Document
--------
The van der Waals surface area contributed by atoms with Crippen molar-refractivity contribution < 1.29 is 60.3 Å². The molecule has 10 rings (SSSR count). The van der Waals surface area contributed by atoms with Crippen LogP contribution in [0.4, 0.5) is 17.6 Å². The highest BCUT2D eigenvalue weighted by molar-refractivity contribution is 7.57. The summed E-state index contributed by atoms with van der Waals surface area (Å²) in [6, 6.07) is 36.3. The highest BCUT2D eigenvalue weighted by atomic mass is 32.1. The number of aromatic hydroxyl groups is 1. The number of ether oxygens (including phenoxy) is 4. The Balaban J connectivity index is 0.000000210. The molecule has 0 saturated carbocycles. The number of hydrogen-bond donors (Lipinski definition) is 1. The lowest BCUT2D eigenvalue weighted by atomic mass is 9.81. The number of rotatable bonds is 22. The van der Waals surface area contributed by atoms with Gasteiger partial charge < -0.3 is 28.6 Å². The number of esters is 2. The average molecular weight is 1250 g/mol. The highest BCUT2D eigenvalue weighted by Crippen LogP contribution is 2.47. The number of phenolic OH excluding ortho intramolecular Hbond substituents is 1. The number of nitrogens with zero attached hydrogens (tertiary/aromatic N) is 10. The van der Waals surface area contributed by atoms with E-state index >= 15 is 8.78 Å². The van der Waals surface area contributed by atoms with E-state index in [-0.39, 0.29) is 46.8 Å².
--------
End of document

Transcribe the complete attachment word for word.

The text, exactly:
The van der Waals surface area contributed by atoms with Crippen molar-refractivity contribution < 1.29 is 60.3 Å². The molecule has 10 rings (SSSR count). The van der Waals surface area contributed by atoms with Crippen LogP contribution in [0.4, 0.5) is 17.6 Å². The highest BCUT2D eigenvalue weighted by molar-refractivity contribution is 7.57. The summed E-state index contributed by atoms with van der Waals surface area (Å²) in [6, 6.07) is 36.3. The highest BCUT2D eigenvalue weighted by atomic mass is 32.1. The number of aromatic hydroxyl groups is 1. The number of ether oxygens (including phenoxy) is 4. The Balaban J connectivity index is 0.000000210. The molecule has 0 saturated carbocycles. The number of hydrogen-bond donors (Lipinski definition) is 1. The lowest BCUT2D eigenvalue weighted by atomic mass is 9.81. The number of rotatable bonds is 22. The van der Waals surface area contributed by atoms with Gasteiger partial charge < -0.3 is 28.6 Å². The number of esters is 2. The average molecular weight is 1250 g/mol. The highest BCUT2D eigenvalue weighted by Crippen LogP contribution is 2.47. The number of phenolic OH excluding ortho intramolecular Hbond substituents is 1. The number of nitrogens with zero attached hydrogens (tertiary/aromatic N) is 10. The van der Waals surface area contributed by atoms with E-state index >= 15 is 8.78 Å². The van der Waals surface area contributed by atoms with E-state index in [-0.39, 0.29) is 46.8 Å².